Presentation on theme: "Debunking the 100X GPU vs. CPU Myth An Evaluation of Throughput Computing on CPU and GPU Authors: Victor W Lee, Changkyu Kim, Jatin Chhugani, Michael Deisher,"— Presentation transcript:
Debunking the 100X GPU vs. CPU Myth An Evaluation of Throughput Computing on CPU and GPU Authors: Victor W Lee, Changkyu Kim, Jatin Chhugani, Michael Deisher, Daehyun Kim, Anthony D. Nguyen, Nadathur Satish, Mikhail Smelyanskiy, Srinivas Chennupaty, Per Hammarlund, Ronak Singhal and Pradeep Dubey Presentation: Sam Delaney
Breakdown The problem! CPU and GPU structure! Throughput! The hardware! The results! The explanation! Wrap up!
The Problem! What are we talking about?
Some history The past years have seen great increase in the use and demand of digital storage Demand has not subsided Lots of this data can be classified as having high data level parallelism
The problem as it stand today How can we process all this data and do it fast? With Throughput Computing Applications! – Applications which provide users with the correct content in a reasonable amount of time Problem Solved!
OK, not quite Our solution as it turns out can run on two platforms CPU GPU So now the question becomes: “Which is better?”
CPUGPU Let’s look at the fundamental differences Designed to do a lot of things Provide fast response times for single tasks Awesome features: Branch prediction, out of order execution, etc. But… high power consumption limits the number of cores per die Designed for rendering Great for processes with ample data parallelism (see rendering) Can trade single thread performance for increased parallel processing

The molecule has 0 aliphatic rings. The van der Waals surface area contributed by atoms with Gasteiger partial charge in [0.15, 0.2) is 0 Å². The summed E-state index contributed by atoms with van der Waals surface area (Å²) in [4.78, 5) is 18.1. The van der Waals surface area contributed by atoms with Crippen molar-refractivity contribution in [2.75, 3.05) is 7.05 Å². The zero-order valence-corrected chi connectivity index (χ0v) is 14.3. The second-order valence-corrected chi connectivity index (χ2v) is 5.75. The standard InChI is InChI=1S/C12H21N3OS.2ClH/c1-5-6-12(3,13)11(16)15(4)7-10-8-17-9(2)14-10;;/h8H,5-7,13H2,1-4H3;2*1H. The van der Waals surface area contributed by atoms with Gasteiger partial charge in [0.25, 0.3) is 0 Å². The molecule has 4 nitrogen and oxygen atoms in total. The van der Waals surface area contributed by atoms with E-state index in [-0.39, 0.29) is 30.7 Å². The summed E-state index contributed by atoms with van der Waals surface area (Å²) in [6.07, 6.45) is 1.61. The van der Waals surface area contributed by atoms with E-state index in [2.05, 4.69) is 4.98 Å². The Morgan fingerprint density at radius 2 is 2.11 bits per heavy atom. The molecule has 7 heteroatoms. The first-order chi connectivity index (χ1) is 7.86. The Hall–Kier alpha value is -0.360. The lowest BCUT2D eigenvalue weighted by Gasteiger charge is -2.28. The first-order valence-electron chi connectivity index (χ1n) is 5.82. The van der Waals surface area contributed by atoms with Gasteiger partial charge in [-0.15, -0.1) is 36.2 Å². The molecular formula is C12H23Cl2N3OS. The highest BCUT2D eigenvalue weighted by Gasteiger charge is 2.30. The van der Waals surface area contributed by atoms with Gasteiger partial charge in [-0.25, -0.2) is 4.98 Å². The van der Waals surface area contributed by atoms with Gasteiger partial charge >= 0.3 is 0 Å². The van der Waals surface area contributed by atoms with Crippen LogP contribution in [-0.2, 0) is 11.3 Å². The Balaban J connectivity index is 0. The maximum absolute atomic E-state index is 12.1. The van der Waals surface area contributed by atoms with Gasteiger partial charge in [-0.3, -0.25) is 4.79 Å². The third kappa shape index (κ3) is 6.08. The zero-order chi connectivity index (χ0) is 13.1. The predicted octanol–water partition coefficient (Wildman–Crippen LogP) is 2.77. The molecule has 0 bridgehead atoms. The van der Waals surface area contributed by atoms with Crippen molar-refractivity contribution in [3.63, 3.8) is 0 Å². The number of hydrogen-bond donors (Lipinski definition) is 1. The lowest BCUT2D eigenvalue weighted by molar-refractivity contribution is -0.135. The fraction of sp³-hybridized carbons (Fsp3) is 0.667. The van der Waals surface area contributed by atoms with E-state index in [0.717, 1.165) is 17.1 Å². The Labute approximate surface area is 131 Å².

CPUGPU How do they handle parallelism? Would provide best single thread performance But lack of cores means less work can be done at once Many Cores! But the graphics pipeline lacks certain processing capabilities for general workloads resulting in poorer throughput performance
So which is better? If we look at the research, many data-level parallel applications see 10x+ speed up when using GPU’s STOP DRINKING THE KOOL AID Let’s reevaluate these claims and see why some kernels work better for the GPU architecture and while others for the CPU
The Kernels How are we going to test throughput?
In order to determine a victor we need a contest of might 14 kernels were chosen which represent the benchmark of parallel performance They all contain large amounts of data level parallelism BEHOLD
Kernels explained SGEMM Single Precision General Matrix Multiply Maps to SIMD architecture in a straight forward manner Simple Threading MC Monte Carlo method, using random numbers on complex functions to predict x (insert something into x) Maps well to SIMD architecture